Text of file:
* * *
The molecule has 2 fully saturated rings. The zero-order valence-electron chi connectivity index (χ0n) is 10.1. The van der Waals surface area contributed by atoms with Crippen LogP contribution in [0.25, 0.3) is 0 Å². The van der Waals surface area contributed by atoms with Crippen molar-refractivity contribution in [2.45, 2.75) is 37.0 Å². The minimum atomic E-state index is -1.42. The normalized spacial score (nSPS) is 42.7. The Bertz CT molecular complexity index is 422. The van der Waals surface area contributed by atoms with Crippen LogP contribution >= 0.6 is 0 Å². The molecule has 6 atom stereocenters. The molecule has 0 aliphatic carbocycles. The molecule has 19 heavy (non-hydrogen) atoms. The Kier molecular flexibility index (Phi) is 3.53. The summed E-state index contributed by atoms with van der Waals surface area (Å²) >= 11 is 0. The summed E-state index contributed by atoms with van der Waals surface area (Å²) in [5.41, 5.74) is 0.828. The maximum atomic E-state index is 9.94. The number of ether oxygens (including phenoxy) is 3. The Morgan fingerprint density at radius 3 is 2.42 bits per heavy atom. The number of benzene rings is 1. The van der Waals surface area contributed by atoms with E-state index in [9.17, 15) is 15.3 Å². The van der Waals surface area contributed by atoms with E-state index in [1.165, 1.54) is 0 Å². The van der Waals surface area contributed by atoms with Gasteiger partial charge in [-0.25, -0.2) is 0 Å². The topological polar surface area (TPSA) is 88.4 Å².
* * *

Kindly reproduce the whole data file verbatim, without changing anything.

The molecule has 2 fully saturated rings. The zero-order valence-electron chi connectivity index (χ0n) is 10.1. The van der Waals surface area contributed by atoms with Crippen LogP contribution in [0.25, 0.3) is 0 Å². The van der Waals surface area contributed by atoms with Crippen molar-refractivity contribution in [2.45, 2.75) is 37.0 Å². The minimum atomic E-state index is -1.42. The normalized spacial score (nSPS) is 42.7. The Bertz CT molecular complexity index is 422. The van der Waals surface area contributed by atoms with Crippen LogP contribution >= 0.6 is 0 Å². The molecule has 6 atom stereocenters. The molecule has 0 aliphatic carbocycles. The molecule has 19 heavy (non-hydrogen) atoms. The Kier molecular flexibility index (Phi) is 3.53. The summed E-state index contributed by atoms with van der Waals surface area (Å²) >= 11 is 0. The summed E-state index contributed by atoms with van der Waals surface area (Å²) in [5.41, 5.74) is 0.828. The maximum atomic E-state index is 9.94. The number of ether oxygens (including phenoxy) is 3. The Morgan fingerprint density at radius 3 is 2.42 bits per heavy atom. The number of benzene rings is 1. The van der Waals surface area contributed by atoms with E-state index in [9.17, 15) is 15.3 Å². The van der Waals surface area contributed by atoms with E-state index in [1.165, 1.54) is 0 Å². The van der Waals surface area contributed by atoms with Gasteiger partial charge in [-0.25, -0.2) is 0 Å². The topological polar surface area (TPSA) is 88.4 Å².